Welcome to The Curtain, a weekly newsletter about culture, theatre, movies, creativity, and other things. It’s written by me, Gus Cuddy.
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# Criticism and Making are not opposites. They’re the same thing.
# Godard directing Breathless_. (Source: Raymond Cauchetier)_
As the cliché goes, nothing is more feared by the artist than the deadly critic. We think of the two as enemies, as opposite sides of the spectrum: creativity is building things up, and criticism is tearing them down. This idea is pervasive and sometimes violent, like when Michael Keaton’s character in Birdman assaults a farfetched critic (a scene applauded by many). Memes like “Let People Enjoy Things” demonize critics as joy-killers. But criticism is not about nit-picking and tearing down. It’s about thinking critically. Media consumers who meme away criticism are scared of disagreement, and are often repressing a criticism that they recognize but are defensive of. They also might not have realized that it’s perfectly possible to enjoy something and be critical of it at the same time. As Sara Holdren wrote in her brilliant essay on being a critic and director, “plays aren’t frogs, and taking one apart won’t kill it.”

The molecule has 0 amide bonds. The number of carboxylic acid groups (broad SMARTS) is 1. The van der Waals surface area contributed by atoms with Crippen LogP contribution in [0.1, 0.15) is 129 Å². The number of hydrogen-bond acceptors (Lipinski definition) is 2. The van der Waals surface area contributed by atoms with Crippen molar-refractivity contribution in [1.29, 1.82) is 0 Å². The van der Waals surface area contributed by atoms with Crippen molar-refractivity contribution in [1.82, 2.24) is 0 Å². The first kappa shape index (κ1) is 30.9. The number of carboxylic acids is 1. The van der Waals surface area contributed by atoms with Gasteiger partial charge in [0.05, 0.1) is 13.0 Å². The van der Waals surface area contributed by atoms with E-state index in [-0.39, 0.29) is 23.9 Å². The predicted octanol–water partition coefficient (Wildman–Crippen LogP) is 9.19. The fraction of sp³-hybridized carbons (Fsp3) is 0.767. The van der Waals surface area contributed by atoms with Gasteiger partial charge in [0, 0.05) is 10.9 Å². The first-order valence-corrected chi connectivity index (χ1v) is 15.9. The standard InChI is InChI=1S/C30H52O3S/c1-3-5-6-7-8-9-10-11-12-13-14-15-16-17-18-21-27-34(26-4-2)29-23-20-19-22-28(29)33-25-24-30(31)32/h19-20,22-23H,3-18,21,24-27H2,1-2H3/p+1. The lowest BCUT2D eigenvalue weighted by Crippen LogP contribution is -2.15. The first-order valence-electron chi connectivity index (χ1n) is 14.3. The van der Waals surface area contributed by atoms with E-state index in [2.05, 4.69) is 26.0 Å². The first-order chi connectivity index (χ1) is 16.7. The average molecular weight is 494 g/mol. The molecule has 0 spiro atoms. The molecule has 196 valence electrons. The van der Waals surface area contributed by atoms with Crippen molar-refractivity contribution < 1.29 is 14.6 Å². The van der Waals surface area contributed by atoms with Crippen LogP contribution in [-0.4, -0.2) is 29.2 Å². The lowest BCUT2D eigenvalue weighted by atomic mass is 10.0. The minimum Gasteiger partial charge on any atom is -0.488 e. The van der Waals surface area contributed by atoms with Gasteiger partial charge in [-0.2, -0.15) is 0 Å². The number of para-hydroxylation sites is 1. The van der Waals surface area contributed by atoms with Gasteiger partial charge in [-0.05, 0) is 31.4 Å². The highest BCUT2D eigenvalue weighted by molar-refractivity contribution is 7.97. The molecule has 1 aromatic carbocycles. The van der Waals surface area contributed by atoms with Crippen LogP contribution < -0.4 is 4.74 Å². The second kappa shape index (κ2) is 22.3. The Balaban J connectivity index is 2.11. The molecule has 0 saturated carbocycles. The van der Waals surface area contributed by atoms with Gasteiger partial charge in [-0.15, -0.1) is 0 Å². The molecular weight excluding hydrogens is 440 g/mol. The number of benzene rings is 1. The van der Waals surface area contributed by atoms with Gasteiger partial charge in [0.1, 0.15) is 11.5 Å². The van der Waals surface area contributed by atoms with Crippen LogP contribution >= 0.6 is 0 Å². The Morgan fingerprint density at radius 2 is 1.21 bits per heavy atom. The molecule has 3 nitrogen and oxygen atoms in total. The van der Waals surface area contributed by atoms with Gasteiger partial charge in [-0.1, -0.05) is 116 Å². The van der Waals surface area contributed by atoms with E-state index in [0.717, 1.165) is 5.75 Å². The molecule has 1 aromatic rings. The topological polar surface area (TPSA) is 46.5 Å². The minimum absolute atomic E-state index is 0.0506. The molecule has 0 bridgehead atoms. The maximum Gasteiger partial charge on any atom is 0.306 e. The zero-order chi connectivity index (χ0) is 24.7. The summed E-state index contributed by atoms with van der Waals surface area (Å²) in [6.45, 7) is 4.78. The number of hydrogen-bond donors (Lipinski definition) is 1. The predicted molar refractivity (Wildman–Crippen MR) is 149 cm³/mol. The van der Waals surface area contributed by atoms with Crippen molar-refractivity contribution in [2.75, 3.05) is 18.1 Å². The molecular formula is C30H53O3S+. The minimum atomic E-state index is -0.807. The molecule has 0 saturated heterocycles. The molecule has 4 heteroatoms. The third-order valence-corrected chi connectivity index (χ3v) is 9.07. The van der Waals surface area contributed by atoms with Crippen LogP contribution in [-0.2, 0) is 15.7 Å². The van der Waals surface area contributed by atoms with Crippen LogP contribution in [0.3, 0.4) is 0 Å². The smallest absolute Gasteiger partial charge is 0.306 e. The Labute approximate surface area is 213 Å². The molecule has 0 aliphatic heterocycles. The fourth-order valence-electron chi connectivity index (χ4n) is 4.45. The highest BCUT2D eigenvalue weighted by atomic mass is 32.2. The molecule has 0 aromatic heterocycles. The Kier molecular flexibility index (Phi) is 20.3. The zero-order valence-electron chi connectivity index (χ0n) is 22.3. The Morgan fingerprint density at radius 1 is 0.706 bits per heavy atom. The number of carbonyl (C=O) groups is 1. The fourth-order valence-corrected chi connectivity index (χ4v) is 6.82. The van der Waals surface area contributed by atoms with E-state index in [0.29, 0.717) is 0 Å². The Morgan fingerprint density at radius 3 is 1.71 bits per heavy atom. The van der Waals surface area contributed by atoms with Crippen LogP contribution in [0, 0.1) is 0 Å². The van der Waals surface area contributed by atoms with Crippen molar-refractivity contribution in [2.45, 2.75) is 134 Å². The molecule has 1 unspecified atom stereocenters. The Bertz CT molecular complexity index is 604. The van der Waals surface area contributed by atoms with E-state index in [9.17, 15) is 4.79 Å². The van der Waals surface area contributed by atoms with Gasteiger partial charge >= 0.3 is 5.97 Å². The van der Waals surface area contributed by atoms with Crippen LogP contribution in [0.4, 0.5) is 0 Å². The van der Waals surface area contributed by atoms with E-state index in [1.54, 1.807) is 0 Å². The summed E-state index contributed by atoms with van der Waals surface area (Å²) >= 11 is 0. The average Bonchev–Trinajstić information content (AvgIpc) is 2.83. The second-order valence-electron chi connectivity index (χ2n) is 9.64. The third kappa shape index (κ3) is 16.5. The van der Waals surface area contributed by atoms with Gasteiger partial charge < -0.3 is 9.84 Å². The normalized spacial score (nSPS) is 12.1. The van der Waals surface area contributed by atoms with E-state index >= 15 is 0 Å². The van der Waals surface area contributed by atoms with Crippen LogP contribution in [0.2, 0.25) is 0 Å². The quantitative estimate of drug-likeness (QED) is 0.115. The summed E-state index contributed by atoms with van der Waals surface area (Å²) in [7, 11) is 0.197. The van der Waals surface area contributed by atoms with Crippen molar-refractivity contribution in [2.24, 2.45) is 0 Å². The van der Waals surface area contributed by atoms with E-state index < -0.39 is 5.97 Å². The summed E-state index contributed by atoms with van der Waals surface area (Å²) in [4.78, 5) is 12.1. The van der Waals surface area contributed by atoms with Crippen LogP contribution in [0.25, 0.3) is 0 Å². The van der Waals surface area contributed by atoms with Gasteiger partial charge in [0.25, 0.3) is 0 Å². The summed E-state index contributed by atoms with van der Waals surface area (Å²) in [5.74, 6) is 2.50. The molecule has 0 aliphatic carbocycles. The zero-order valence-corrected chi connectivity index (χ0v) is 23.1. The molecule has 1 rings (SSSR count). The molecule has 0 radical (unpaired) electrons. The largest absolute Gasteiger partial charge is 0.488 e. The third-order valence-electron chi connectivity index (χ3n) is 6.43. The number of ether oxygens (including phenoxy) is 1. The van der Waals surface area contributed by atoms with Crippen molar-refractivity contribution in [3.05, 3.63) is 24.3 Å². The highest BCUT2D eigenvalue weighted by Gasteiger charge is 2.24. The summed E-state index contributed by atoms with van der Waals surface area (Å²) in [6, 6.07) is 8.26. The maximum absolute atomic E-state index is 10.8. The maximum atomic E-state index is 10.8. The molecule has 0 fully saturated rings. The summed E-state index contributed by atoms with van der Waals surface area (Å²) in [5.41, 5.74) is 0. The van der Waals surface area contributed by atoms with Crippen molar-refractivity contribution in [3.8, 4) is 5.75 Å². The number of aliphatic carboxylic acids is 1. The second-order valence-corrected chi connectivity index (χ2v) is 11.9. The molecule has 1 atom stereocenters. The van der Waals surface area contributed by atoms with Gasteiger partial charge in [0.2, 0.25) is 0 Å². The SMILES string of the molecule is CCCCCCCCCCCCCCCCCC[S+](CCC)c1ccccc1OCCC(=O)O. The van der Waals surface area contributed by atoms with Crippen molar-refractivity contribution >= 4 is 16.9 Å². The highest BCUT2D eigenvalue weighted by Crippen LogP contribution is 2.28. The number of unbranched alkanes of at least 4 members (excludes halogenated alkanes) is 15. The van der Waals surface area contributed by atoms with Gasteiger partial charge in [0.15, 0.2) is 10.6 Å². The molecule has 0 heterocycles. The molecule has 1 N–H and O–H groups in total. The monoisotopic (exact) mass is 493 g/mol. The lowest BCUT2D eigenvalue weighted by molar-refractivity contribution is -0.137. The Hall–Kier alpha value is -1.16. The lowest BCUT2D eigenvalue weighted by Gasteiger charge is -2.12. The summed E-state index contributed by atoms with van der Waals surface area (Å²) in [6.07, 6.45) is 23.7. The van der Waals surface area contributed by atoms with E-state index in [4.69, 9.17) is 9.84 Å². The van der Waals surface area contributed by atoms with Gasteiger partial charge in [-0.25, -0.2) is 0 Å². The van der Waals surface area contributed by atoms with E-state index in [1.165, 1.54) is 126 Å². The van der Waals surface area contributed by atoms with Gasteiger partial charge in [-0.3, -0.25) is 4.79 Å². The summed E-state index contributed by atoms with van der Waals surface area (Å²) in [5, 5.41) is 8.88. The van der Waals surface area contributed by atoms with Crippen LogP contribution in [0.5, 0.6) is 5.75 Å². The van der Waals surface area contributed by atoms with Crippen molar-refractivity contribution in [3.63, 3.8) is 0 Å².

Perhaps what scares people most about criticism is the articulation. It’s incredibly difficult to articulate ourselves, and an inherently political act to do so. (As Anne Bogart says, “one of the most radical things you can do in this culture of the inexact is to finish a sentence.”) But articulation and thinking-things-through is an act of creativity and building, not of destruction. It requires immense energy, vulnerability, and thoughtfulness; the result, if it is good, is a new way of thinking—not just an offering of an opinion.
Criticism and Making are often complementary processes, with the first leading to the second. Sometimes, as is the case with cultural critics like Wesley Morris, Jenna Wortham, or Hilton Als, criticism and making are one and the same. Many of the most iconic theatre directors throughout history (Peter Brook, Harold Clurman, Anne Bogart, to name a few) were also writers of theory on the craft—in effect, criticism. Criticism is a way to interrogate why something works or doesn’t, allows us to wrestle with media and art and reconcile it (or not) with our own personal histories, ideologies, and tastes. This, in turn, makes us smarter creatives.
The classic example of critics-turned-makers is the French New Wave filmmakers. Truffaut, Godard, and Rivette used criticism as their own film school, writing and debating for the magazine Cahiers du cinéma, and using their hyper-intellectual and impassioned analysis to launch their own careers. (Truffaut dropped out of school at 14 in order to watch films; the three would spend all day long reading books and watching movies at their local cinema.) As Richard Brody writes in his book Everything is Cinema: